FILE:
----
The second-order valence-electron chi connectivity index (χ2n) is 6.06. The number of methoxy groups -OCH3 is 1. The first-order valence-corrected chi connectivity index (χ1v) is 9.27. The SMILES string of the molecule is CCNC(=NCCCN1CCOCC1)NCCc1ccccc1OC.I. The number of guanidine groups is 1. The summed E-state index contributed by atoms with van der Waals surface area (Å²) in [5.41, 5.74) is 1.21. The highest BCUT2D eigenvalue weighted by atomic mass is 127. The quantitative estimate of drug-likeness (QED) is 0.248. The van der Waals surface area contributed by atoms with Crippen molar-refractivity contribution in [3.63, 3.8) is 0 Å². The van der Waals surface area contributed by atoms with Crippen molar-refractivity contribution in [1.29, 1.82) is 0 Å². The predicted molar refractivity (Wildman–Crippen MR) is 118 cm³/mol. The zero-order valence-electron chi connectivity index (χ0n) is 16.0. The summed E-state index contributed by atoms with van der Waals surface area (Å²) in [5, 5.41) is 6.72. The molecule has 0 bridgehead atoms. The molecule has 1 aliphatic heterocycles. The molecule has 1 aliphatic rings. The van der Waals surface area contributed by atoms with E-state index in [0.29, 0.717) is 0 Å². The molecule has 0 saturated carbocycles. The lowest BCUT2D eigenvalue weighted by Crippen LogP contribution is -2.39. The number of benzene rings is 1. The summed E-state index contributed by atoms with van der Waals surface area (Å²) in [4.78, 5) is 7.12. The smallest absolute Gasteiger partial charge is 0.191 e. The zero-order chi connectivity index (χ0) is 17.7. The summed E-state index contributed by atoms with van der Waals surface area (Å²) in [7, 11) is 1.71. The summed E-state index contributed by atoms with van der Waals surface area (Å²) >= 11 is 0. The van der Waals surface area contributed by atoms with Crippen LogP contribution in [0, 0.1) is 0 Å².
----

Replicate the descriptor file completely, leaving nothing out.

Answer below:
The second-order valence-electron chi connectivity index (χ2n) is 6.06. The number of methoxy groups -OCH3 is 1. The first-order valence-corrected chi connectivity index (χ1v) is 9.27. The SMILES string of the molecule is CCNC(=NCCCN1CCOCC1)NCCc1ccccc1OC.I. The number of guanidine groups is 1. The summed E-state index contributed by atoms with van der Waals surface area (Å²) in [5.41, 5.74) is 1.21. The highest BCUT2D eigenvalue weighted by atomic mass is 127. The quantitative estimate of drug-likeness (QED) is 0.248. The van der Waals surface area contributed by atoms with Crippen molar-refractivity contribution in [3.63, 3.8) is 0 Å². The van der Waals surface area contributed by atoms with Crippen molar-refractivity contribution in [1.29, 1.82) is 0 Å². The predicted molar refractivity (Wildman–Crippen MR) is 118 cm³/mol. The zero-order valence-electron chi connectivity index (χ0n) is 16.0. The summed E-state index contributed by atoms with van der Waals surface area (Å²) in [5, 5.41) is 6.72. The molecule has 0 bridgehead atoms. The molecule has 1 aliphatic heterocycles. The molecule has 1 aliphatic rings. The van der Waals surface area contributed by atoms with E-state index in [0.29, 0.717) is 0 Å². The molecule has 0 saturated carbocycles. The lowest BCUT2D eigenvalue weighted by Crippen LogP contribution is -2.39. The number of benzene rings is 1. The summed E-state index contributed by atoms with van der Waals surface area (Å²) in [4.78, 5) is 7.12. The smallest absolute Gasteiger partial charge is 0.191 e. The zero-order chi connectivity index (χ0) is 17.7. The summed E-state index contributed by atoms with van der Waals surface area (Å²) in [7, 11) is 1.71. The summed E-state index contributed by atoms with van der Waals surface area (Å²) >= 11 is 0. The van der Waals surface area contributed by atoms with Crippen LogP contribution in [0, 0.1) is 0 Å².